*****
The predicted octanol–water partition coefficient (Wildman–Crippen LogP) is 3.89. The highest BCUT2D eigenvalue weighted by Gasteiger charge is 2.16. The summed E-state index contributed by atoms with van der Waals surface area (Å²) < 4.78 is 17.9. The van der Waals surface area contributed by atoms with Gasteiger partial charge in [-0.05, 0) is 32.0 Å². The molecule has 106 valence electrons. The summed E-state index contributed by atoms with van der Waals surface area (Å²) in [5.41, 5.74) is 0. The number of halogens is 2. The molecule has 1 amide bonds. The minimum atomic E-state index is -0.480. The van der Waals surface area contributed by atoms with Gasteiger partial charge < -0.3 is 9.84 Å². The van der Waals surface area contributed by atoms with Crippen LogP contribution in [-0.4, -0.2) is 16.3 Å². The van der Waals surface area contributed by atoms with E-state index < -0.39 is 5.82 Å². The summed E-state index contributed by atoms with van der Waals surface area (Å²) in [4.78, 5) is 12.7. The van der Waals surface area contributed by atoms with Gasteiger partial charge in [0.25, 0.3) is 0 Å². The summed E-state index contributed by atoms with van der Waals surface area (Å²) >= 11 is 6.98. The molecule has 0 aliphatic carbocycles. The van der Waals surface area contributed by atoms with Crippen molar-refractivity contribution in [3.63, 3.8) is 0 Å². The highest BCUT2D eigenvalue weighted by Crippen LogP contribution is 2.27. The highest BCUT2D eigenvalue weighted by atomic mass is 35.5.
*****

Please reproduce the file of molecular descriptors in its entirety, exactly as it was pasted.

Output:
The predicted octanol–water partition coefficient (Wildman–Crippen LogP) is 3.89. The highest BCUT2D eigenvalue weighted by Gasteiger charge is 2.16. The summed E-state index contributed by atoms with van der Waals surface area (Å²) < 4.78 is 17.9. The van der Waals surface area contributed by atoms with Gasteiger partial charge in [-0.05, 0) is 32.0 Å². The molecule has 106 valence electrons. The summed E-state index contributed by atoms with van der Waals surface area (Å²) in [5.41, 5.74) is 0. The number of halogens is 2. The molecule has 1 amide bonds. The minimum atomic E-state index is -0.480. The van der Waals surface area contributed by atoms with Gasteiger partial charge < -0.3 is 9.84 Å². The van der Waals surface area contributed by atoms with Crippen LogP contribution in [-0.4, -0.2) is 16.3 Å². The van der Waals surface area contributed by atoms with E-state index < -0.39 is 5.82 Å². The summed E-state index contributed by atoms with van der Waals surface area (Å²) in [4.78, 5) is 12.7. The van der Waals surface area contributed by atoms with Gasteiger partial charge in [0.25, 0.3) is 0 Å². The summed E-state index contributed by atoms with van der Waals surface area (Å²) >= 11 is 6.98. The molecule has 0 aliphatic carbocycles. The van der Waals surface area contributed by atoms with Crippen molar-refractivity contribution in [3.63, 3.8) is 0 Å². The highest BCUT2D eigenvalue weighted by Crippen LogP contribution is 2.27. The highest BCUT2D eigenvalue weighted by atomic mass is 35.5.